Eastern Hemisphere, Travel

my visit to Siem Reap – Angkor Wat and other temples

For hundreds of years, the area around the modern city of Siem Reap was the capital of Cambodia. The remains of at least two different capital cities are there. And there are hundreds of temples in the area, associated with one capital city or another. You’ve probably heard of Angkor Wat, which means “city temple”, but that’s only one temple of many. Angkor Wat is the largest religious building on earth, and one of the “wonders” of the world. Seeing these temples was my main reason for wanting to visit Cambodia.

The flight from Phnom Penh to Siem Reap takes something like 40 minutes once you actually take off. It’s enough time for the flight attendants to quickly bring by a small bottle of water, and then everyone has to strap back in for landing. There’s not even enough time for them to come pick up the empty water bottles. They just tell you to stuff them in the seat pocket, and let the cleaning crew deal with it later. You can drive or take the bus or even take a boat, if you prefer. It’s a very short distance as the crow flies — the country is small — but the roads are terrible and it takes several hours. Since I was short on time, I elected to fly.

I already mentioned the crazy experience I had before takeoff, so let’s get on with the story.

My Hotel

I booked a room in a hotel called Popular Residence that got really good reviews online but only cost $25 a night. They’re new and are trying to establish a good reputation, I guess, before raising their prices to be in line with other boutique hotels in the area. After my Phnom Penh experiences (the near-mugging, particularly), I asked for the hotel to come pick me up at the airport. Apparently they didn’t get the message that was part of my reservation, but once I called on arrival, they sent an employee over to pick me up and I rode in great comfort.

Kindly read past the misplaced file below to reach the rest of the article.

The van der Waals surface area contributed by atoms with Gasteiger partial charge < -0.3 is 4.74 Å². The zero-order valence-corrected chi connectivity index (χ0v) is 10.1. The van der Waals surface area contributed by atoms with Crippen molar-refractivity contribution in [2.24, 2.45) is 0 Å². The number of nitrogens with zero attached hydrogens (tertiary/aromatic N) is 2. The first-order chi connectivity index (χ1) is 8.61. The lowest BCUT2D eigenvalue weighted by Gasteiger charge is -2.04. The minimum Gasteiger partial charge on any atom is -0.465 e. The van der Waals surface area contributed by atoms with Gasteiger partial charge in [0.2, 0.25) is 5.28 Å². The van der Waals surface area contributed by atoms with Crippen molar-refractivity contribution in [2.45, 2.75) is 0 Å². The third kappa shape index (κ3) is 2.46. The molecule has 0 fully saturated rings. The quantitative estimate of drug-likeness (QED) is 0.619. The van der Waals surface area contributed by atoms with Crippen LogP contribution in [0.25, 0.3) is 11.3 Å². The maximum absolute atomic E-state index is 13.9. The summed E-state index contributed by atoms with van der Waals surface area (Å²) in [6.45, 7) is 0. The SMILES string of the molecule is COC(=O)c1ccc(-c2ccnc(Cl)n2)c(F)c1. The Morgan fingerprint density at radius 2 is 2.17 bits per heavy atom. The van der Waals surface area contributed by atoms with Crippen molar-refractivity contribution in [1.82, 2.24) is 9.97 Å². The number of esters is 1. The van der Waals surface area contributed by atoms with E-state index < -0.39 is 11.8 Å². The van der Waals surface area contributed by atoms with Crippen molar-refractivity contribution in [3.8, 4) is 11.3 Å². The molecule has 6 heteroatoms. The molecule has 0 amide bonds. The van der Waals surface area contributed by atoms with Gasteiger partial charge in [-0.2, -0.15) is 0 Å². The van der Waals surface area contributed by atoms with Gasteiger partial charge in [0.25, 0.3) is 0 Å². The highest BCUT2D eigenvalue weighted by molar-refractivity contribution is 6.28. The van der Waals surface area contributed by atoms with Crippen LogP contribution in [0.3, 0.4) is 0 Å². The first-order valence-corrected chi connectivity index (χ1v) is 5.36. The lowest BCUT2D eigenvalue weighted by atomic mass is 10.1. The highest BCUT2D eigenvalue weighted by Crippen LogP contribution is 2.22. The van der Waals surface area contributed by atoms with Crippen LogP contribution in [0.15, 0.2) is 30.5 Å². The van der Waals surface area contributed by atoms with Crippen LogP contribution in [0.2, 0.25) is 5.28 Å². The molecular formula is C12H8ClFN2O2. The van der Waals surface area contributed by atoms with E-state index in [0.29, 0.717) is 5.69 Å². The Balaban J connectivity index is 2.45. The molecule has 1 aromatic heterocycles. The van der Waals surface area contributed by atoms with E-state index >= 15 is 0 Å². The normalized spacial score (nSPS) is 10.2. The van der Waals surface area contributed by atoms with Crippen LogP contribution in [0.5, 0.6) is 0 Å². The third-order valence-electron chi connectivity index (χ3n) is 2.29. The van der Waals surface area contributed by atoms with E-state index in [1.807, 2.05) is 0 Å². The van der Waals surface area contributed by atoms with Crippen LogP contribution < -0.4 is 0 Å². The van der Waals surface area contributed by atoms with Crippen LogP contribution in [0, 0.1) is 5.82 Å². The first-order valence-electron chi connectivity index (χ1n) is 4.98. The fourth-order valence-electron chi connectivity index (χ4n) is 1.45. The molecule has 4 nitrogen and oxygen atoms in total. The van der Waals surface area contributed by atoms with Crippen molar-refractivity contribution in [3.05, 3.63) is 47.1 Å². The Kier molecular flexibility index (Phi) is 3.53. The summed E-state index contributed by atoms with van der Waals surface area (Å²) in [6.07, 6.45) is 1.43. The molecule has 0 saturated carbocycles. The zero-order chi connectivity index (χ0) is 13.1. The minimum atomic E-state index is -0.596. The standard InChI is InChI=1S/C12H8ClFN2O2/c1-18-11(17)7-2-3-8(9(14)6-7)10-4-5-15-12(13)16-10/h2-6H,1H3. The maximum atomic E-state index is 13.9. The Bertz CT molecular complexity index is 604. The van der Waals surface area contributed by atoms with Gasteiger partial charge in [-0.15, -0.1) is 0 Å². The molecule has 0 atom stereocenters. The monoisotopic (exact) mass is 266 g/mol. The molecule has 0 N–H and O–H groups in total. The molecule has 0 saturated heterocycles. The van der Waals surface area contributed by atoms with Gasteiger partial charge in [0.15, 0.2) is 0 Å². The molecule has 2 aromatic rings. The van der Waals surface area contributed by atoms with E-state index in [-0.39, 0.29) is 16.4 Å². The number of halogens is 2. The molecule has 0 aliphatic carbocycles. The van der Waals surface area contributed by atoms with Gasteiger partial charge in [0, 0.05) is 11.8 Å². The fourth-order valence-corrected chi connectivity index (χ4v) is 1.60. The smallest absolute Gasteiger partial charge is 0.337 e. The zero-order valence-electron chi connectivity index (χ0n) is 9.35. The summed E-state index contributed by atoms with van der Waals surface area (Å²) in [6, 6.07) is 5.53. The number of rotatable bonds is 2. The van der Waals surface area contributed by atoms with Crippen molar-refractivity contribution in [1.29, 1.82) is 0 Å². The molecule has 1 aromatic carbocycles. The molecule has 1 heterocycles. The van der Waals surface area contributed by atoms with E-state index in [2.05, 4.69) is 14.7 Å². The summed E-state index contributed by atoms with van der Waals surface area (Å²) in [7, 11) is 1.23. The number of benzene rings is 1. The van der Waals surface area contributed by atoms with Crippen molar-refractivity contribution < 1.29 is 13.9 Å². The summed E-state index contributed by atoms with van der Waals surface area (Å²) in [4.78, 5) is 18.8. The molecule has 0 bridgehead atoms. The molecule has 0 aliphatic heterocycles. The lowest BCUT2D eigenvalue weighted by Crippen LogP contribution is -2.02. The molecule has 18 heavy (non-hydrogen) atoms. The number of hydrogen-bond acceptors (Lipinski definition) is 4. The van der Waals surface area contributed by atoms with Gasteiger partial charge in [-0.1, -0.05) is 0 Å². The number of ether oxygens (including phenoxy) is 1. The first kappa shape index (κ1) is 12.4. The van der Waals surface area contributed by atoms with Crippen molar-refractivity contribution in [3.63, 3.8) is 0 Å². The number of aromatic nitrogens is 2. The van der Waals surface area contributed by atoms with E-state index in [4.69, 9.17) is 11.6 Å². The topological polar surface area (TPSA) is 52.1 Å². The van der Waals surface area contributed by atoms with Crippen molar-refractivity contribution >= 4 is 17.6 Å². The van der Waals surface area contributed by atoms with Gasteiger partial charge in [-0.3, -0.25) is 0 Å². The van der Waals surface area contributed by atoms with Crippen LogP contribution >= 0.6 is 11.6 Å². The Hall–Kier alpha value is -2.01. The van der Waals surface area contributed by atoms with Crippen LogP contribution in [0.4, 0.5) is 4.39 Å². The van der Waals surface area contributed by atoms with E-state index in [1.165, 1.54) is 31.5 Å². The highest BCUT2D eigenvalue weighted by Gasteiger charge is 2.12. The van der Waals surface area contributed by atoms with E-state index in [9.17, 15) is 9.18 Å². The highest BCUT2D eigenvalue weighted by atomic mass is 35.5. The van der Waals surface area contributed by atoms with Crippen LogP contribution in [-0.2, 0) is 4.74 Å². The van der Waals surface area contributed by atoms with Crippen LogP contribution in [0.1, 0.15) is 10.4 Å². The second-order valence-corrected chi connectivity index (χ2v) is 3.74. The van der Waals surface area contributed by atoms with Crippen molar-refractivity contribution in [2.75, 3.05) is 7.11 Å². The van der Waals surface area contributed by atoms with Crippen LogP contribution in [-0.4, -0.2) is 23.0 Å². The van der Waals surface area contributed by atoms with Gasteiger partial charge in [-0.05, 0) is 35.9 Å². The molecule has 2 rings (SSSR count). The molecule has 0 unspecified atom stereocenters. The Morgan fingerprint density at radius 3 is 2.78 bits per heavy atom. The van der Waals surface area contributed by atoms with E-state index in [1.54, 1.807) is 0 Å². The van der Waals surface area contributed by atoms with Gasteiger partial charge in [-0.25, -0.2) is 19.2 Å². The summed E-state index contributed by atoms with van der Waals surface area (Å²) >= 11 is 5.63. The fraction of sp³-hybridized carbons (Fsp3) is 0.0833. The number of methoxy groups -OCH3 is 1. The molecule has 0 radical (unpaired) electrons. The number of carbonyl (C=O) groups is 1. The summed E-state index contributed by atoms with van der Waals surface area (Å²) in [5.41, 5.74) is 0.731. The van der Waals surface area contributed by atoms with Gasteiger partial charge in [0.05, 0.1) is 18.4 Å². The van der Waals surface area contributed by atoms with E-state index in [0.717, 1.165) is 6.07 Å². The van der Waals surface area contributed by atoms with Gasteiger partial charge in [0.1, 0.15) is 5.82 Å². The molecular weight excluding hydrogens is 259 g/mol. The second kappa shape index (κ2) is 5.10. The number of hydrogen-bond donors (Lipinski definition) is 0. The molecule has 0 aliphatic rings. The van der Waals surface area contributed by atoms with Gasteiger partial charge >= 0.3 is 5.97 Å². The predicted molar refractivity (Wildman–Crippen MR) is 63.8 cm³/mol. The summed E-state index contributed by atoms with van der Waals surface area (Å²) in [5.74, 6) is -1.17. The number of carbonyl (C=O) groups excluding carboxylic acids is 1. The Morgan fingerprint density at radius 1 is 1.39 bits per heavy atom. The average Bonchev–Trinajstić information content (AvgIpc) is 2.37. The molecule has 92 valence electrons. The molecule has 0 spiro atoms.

On arrival, they took care of my bags, gave me a cold hand towel to clean the dirt and sweat of travel off my face, and handed me a delicious lime and mint rickey as a welcome drink. Someone took my bags to the room, and I did the paperwork to check in. Then someone else told me they had upgraded me to a deluxe suite, and led me to the room. It was palacial — huge, well appointed, and nicely decorated. I had a balcony (which I never even used), a shower, a spa tub (which I also never used), a big desk, a king size bed, TV, and a whole sitting area with couches. Whoa, all for $25! I was tired out from traveling and not sleeping much the night before so I had dinner in the hotel and just chilled out (literally) in my room all evening, and sorted out the remaining travel details for the next couple days.